Real estate transactions often have many details and moving parts to track. It can be difficult for sellers, buyers and their professional representatives to remember all the details about a property or the terms of an offer.
Contracts are crucial in real estate because they make agreements enforceable and verifiable. When a buyer makes an offer, they will typically draft an offer that eventually turns into the purchase contract for the property.
Unfortunately, even when a buyer and a seller agree on a sale, one of those parties could breach the contract. What happens if that occurs?
When the buyer breaches the contract
Part of making an offer is depositing earnest money. Buyers will often give a percentage of the asking price to the seller for deposit as a sign that they are sincere about their offer. If the buyer backs out of the transaction and breaches the original agreement, the seller will usually get to keep the earnest money to compensate them for the frustrations and delay inherent in relisting the property.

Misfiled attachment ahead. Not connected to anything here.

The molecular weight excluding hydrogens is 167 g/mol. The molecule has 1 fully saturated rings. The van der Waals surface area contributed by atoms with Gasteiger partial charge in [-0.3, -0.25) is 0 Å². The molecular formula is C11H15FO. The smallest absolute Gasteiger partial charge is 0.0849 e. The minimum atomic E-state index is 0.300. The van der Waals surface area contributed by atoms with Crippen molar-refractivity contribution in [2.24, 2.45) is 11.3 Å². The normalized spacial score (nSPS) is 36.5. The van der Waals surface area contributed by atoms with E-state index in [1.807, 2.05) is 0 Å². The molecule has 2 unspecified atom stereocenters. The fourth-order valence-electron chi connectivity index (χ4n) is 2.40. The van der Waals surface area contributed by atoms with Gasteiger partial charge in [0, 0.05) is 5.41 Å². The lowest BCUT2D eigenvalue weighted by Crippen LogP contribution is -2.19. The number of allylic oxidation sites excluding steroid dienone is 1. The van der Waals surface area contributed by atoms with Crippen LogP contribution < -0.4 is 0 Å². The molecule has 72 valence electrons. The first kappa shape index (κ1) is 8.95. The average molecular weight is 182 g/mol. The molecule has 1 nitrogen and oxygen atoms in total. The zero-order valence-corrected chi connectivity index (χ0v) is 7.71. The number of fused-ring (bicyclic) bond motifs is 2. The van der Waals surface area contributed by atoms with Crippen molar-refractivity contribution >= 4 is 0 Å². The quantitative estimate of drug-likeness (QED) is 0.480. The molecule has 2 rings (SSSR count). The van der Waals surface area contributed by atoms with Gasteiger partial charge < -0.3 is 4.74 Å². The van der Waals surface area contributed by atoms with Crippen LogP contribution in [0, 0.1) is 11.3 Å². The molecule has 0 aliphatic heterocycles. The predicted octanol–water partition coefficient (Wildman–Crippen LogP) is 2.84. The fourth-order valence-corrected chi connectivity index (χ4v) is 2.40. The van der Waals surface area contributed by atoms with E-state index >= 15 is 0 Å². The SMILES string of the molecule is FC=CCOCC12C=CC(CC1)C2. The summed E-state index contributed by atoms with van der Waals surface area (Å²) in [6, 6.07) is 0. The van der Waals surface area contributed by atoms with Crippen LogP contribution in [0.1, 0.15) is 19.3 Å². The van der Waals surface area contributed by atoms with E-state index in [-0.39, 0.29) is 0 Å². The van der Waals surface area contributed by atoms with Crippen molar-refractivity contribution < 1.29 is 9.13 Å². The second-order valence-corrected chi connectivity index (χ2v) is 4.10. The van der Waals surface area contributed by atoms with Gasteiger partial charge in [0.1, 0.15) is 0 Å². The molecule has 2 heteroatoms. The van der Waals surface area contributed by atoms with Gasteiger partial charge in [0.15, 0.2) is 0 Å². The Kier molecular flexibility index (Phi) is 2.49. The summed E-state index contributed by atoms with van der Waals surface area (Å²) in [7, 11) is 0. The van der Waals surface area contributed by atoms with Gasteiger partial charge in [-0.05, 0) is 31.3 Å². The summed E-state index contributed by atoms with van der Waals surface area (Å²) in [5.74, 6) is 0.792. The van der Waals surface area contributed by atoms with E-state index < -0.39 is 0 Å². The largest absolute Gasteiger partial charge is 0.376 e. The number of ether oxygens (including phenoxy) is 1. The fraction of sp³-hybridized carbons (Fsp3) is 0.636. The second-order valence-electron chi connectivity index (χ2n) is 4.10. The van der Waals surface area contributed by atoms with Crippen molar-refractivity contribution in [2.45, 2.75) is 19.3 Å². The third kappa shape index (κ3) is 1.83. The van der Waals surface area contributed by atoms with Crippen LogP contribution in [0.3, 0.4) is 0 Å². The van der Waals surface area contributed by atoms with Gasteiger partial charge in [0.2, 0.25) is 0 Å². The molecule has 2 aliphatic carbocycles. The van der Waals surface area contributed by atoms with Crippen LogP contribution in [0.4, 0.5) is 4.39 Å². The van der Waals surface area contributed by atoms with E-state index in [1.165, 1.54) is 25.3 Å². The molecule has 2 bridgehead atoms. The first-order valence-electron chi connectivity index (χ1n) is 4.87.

Sometimes, buyers limit their offer by adding conditions to the sale. They may need to sell their own home before closing or demand that the appraisal aligns with the offer they’ve made on the property. If a buyer doesn’t complete the purchase in a way covered by a contingency, they do not breach the contract and therefore do not incur any penalties.
When the seller breaches the contract
There are multiple ways in which a seller could violate the terms of the purchase agreement they set with a buyer. For example, a seller could cause damage to the property before they leave or might retain items that the buyer expects to pass with the property, like appliances. Other times, the seller might choose not to vacate the property at the appropriate time.
When a seller breaches the real estate contract, there may be multiple different ways to handle the issue. A buyer might need to take a seller to court for damages. They might also need to have the courts enforce the agreement or render it null and void, allowing the buyer to reclaim their earnest money and any other funds deposited.
Understanding the nature of the breach and the contract that applies to your situation can help you pursue the right resolution to a legal issue involving a real estate contract.